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Carrión de los Condes

Carrión de los Condes (Spanish pronunciation: [kaˈri̯on de los ˈkondes]) is a municipality in the province of Palencia, part of the Autonomous Community of Castile and León, Spain.

Carrión de los Condes
Carrión de Los Condes 006 Saint Zoilo 001 Cloister.JPG
Coat of arms of Carrión de los Condes
Coat of arms
Carrión de los Condes is located in Spain
Carrión de los Condes
Carrión de los Condes
Location in Spain
Coordinates: 42°20′N 4°36′W / 42.333°N 4.600°W / 42.333; -4.600Coordinates: 42°20′N 4°36′W / 42.333°N 4.600°W / 42.333; -4.600
Country Spain
Autonomous community Castile and León
ComarcaTierra de Campos
 • MayorJosé Manuel Otero (Ciudadanos (C´s))
 • Total63.37 km2 (24.47 sq mi)
830 m (2,720 ft)
 • Total2,096
 • Density33/km2 (86/sq mi)
Time zoneUTC+1 (CET)
 • Summer (DST)UTC+2 (CEST)
Postal code
WebsiteOfficial website

It is 40 kilometers from Palencia, on the French Way of the Way of Saint James.


Carrión de los Condes was taken from the Moors by Alonso Carreño around 791–842.[citation needed] Don Carreño took the name Carrión at this time.

Carrión de los Condes was the home of Diego and Fernán González, fictitious sons-in-law of El Cid in the poem El Cantar de Mio Cid (English: The Song of My Cid).

In 1072, after losing the nearby Battle of Golpejera, Alfonso VI of León took refuge in Carrion's Church of Santa María de las Victorias, (or Santa Maria del Camino.) Alfonso ultimately chose exile, where he sought refuge in Toledo, which was then in Moorish hands.[2]

In 1209, Hospital de la Herrada was established by Gonzalo Rodríguez Girón, a Palencia tycoon who became steward of the king, to provide assistance to the Jacobean pilgrims and other travelers.[3][4] It had considerable influence and power in the area in the 13th and 14th centuries.

Jewish presence in CarriónEdit

The town was inhabited by Jews at an early date. Although they outnumbered the Christians both in numbers and in property, they submitted in 1126 to the victorious King Alfonso VI, who showed himself favorably disposed toward them.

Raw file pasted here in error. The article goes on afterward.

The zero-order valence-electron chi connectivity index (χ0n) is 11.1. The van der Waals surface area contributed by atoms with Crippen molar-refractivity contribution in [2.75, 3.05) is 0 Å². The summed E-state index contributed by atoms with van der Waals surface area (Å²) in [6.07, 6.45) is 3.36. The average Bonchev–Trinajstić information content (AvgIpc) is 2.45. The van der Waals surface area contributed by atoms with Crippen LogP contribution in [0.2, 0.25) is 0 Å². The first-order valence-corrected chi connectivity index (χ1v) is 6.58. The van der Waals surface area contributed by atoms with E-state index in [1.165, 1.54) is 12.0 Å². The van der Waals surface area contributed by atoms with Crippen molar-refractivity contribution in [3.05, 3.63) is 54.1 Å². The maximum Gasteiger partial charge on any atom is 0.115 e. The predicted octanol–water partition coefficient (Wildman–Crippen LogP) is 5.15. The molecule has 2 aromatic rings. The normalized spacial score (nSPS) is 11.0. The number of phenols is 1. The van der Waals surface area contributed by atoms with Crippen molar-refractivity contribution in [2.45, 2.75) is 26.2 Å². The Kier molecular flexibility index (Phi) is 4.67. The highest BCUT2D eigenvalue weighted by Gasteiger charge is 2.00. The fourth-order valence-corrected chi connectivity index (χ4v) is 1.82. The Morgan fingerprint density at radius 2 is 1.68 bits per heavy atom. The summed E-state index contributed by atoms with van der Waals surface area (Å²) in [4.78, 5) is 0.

In 1160 many of them settled in the neighboring city of Palencia.

The Jewish community of Carrion was so large in 1290 that it paid 92,000 maravedis in taxes, not much less than the amount paid by the community of Burgos. In Carrion, as elsewhere, the Jews were persecuted. Delegates from the city appeared before King Alphonso of Castile (probably Alfonso the Wise), informing him that the Christians of the city, because of a groundless suspicion, had risen against the Jews and killed two of them; that thereupon the Jews had sought refuge in the palace of the prince, who was absent at the time, and, when the Christians followed in pursuit, had escaped through a secret door leading into the court, and locked their pursuers in.[citation needed]

Main sightsEdit

  • Church of Santa María de las Victorias, (or Santa Maria del Camino) 12th century, in Romanesque style
  • Romanesque church of Santiago, 12th century. It houses the Pantocrator, considered a masterpiece of Romanesque sculpture.
  • Monastery of Santa Clara, 13th century
  • Monastery of San Zoilo (11th-16th centuries) with a Plateresque Cloister.
  • Romanesque tombs of the Counts that lived there.
  • Churches of Belén, San Andrés and San Julián

Twin townsEdit

See alsoEdit


  This article incorporates text from a publication now in the public domainRichard Gottheil and Meyer Kayserling (1901–1906). "Carrion de los Condes". In Singer, Isidore; et al. (eds.). The Jewish Encyclopedia. New York: Funk & Wagnalls.


  1. ^ "Municipal Register of Spain 2018". National Statistics Institute. Retrieved 11 April 2019.
  2. ^ Gitlitz & Davidson, The Pilgrimage Road to Santiago: The Complete Cultural Handbook, 2000, St Martin's Press, ISBN 0-312-25416-4
  3. ^ King, Georgiana Goddard (1920). The Way of Saint James. G. P. Putnam's Sons. p. 102. Retrieved 30 May 2012.
  4. ^ Perrín, Ramón Yzquierdo (27 October 2003). Los Caminos a Compostela: El arte de la peregrinación. Encuentro. p. 131. ISBN 978-84-7490-693-6. Retrieved 30 May 2012.

External linksEdit